Why Is Down Syndrome Abortion More Acceptable Than Gendercide Or Aborting Baby Girls?

By Amanda Moore, Parent Herald March 06, 04:00 am

Moms today have the option to screen if the baby they are carrying in the womb has Down syndrome. Some countries actually encourage the abortion of babies with this genetic disability in an effort to render its extinction but observers note of the existence of a double standard between Down syndrome abortion versus gendercide.

A disabilities rights group fighting against Down syndrome abortion questioned this fact in its petition via Stop Discriminating Down. The group pointed out that there is a lot of furor over gendercide but not about terminating pregnancies with Down syndrome. What makes one situation different than the other when it's still about killing babies?

Gendercide, like Down syndrome abortion, is still selective abortion. It happens in families who favor baby boys over baby girls. If Down syndrome abortion is rampant in European countries, gendercide still happens in some Asian countries like China, India, Pakistan and Vietnam, according to Economist.

Over the years, however, gendercide has slowly diminished and its denouncement has gotten louder as more parents now recognize daughters can help the family financially and economically. Suffice to say, there is progress in the fight against killing baby girls even if it has taken some countries centuries to recognize a daughter's value.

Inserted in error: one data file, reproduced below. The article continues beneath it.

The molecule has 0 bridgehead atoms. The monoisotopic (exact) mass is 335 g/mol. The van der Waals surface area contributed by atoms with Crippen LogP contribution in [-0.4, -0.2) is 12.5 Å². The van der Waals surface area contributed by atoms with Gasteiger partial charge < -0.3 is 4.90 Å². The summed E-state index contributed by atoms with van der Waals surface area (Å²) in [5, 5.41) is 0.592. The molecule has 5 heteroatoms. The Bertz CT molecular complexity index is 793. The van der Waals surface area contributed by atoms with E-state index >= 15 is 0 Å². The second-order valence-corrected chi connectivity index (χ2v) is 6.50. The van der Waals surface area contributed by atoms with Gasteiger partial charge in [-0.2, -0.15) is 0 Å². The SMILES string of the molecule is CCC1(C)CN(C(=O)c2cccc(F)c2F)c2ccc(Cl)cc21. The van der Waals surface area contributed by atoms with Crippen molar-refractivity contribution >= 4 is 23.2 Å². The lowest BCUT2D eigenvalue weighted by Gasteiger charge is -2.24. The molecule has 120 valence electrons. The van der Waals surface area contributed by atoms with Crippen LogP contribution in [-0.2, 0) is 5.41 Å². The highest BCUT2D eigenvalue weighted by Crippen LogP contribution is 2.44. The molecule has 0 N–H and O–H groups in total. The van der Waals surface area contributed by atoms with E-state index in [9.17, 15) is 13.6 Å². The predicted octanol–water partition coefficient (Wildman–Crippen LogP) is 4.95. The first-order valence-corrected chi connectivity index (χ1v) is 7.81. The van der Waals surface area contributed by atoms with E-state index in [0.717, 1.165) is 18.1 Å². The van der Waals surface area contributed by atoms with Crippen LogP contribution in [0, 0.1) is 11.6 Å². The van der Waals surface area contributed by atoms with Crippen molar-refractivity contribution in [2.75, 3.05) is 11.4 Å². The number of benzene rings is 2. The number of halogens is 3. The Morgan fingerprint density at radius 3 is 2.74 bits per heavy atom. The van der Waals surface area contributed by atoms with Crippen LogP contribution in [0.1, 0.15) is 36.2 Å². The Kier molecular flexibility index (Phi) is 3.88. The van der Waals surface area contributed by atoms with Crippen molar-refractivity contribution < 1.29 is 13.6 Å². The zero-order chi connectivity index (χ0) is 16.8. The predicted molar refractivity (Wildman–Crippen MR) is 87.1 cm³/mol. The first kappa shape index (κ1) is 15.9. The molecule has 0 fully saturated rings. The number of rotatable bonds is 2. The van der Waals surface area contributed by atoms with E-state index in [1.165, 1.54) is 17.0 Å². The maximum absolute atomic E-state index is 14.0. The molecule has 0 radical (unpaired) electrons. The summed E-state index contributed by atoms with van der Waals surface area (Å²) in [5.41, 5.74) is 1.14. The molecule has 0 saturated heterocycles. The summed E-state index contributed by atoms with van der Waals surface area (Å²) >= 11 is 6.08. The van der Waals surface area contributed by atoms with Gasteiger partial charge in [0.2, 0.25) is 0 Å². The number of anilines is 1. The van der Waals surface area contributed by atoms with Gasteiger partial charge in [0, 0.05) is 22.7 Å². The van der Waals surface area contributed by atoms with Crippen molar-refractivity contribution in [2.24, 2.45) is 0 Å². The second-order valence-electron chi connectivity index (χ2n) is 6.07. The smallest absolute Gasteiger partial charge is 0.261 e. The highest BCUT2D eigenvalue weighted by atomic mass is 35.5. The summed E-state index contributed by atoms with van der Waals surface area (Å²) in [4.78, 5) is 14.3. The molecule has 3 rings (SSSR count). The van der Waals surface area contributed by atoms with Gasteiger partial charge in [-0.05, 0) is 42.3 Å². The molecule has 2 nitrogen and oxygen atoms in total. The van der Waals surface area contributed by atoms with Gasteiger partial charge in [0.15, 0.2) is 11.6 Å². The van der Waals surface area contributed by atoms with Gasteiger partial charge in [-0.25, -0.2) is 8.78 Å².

The fight for babies with Down syndrome still needs to gain traction. For some, the killing of these babies is considered more acceptable because families won't have to be burdened with caring for a child with a disability.

Meanwhile, the group's petition to save Down syndrome babies comes as the Nuffield Council on Bioethics recently issued a warning for pregnant women regarding screenings. It cited that non-invasive prenatal testing provides only "estimates" of the baby's condition inside the mom's womb. It doesn't actually ascertain that the growing baby has a genetic problem.

The implication of this warning is vital to women. As pregnant moms rely on screenings to decide whether they should undergo an invasive and sometimes risky procedure, they should be aware some screening results can be incomplete.

"We are concerned that some women are not being supported well enough to make informed decisions," Dr. Louise Bryant of the council said, according to BBC. Pregnant moms and their doctors are encouraged to do follow up tests as well as get more advice and support on genetic diseases before they decide on abortion as the final solution.

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